Judith Collins' decision to suspend Ngapari Nui's voluntary work in Whanganui Prison could have far-reaching consequences, crime and justice spokesman Kim Workman says.

"There is growing anger from iwi leaders about this whole thing and it's likely to escalate well beyond the prisons, I think."

Mr Nui was appointed by South Taranaki's Ngāti Ruanui iwi to the role of kaiwhakamana at the prison, helping prisoners both inside prison and after their release. He has been in the role for five years.

Last week Corrections Minister Judith Collins was told he is still a member of the Black Power gang. She said that conflicted with his prison work and stood him down.

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Mr Nui was appointed because he had standing in the South Taranaki community, having been the chairman of Ngāti Ruanui. His gang affiliations were declared when he started.

But Corrections chief executive Ray Smith said he could not carry on the work now that he has said he is a patched member.

"A person working to use their experiences of gangs to discourage others from prospecting or taking part in gang activities can be effective. However it is my view the person must have first ceased their affiliation," he said.

The department is now reviewing others in the role, and future applicants will be "given greater guidance around declaring conflicts of interest".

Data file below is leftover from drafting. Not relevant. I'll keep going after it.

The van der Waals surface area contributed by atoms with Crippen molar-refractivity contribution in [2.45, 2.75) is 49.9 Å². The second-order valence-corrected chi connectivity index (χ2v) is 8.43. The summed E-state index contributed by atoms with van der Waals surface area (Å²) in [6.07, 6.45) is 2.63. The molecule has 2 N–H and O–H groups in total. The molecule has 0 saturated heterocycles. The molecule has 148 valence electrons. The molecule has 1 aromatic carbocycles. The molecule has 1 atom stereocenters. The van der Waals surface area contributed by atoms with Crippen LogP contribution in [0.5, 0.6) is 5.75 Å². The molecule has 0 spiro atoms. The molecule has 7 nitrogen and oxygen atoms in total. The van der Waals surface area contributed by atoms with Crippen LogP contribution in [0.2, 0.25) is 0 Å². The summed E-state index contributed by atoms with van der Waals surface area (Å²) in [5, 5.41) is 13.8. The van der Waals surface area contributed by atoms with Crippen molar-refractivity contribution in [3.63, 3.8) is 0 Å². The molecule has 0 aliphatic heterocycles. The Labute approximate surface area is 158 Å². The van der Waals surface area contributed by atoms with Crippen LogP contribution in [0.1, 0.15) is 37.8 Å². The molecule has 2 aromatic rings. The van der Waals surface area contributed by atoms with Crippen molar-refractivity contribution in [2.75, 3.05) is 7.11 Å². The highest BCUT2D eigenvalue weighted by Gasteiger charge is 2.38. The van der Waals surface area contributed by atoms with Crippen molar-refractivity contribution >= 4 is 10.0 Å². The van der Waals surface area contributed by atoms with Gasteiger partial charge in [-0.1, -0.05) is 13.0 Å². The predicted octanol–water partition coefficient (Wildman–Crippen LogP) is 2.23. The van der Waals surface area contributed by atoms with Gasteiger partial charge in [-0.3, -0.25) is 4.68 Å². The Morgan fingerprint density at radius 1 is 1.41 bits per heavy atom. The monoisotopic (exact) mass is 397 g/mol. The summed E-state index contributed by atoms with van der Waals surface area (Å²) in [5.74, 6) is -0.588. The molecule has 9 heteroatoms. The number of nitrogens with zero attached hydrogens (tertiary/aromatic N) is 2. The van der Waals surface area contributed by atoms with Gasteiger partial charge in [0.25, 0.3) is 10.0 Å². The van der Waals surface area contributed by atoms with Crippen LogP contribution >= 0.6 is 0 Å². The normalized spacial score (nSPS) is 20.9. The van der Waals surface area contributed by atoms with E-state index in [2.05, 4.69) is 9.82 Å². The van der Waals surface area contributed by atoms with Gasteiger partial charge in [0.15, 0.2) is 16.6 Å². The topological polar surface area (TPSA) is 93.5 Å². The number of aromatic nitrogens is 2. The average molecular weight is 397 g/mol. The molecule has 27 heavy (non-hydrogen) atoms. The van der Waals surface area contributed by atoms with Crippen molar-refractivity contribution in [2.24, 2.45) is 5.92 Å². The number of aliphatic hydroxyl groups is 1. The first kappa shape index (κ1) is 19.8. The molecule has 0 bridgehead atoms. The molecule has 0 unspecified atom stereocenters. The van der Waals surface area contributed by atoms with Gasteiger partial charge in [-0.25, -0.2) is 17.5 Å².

Mr Workman said Mrs Collins had drawn an artificial line between gang membership and non gang membership.

"Renouncing your membership in a club doesn't mean that you cease to have connections."

Plenty of people had gang affiliations, had committed no crime for decades and did good work. They should be judged on their record and reputation, not whether they belonged to a gang.

He wondered whether this new "policy of exclusion" would apply to police as well. Mrs Collins is also the Police Minister.

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"(Police) often have close networking and positive relationships with gang members who actually help them and have a huge role in preventing crime and disorder through their influence within the gang communities."

Excluding gang members was also contrary to Government's social investment policy, and it denied gang members a chance to help out and be part of society. It might also have the effect of putting off other volunteers.

Dame Tariana Turia said Mrs Collins' decision was high-handed and bowed to the prejudice of a pressure group - in this case the Sensible Sentencing Trust.

Whanganui MP Chester Borrows said he had known Mr Nui for 30 years and he was an asset to the prison. He doesn't agree with Mrs Collins' decision, but said it was hers to make.

He has met with Mr Nui and iwi leaders in South Taranaki, and lots of people have got in touch with him over the matter.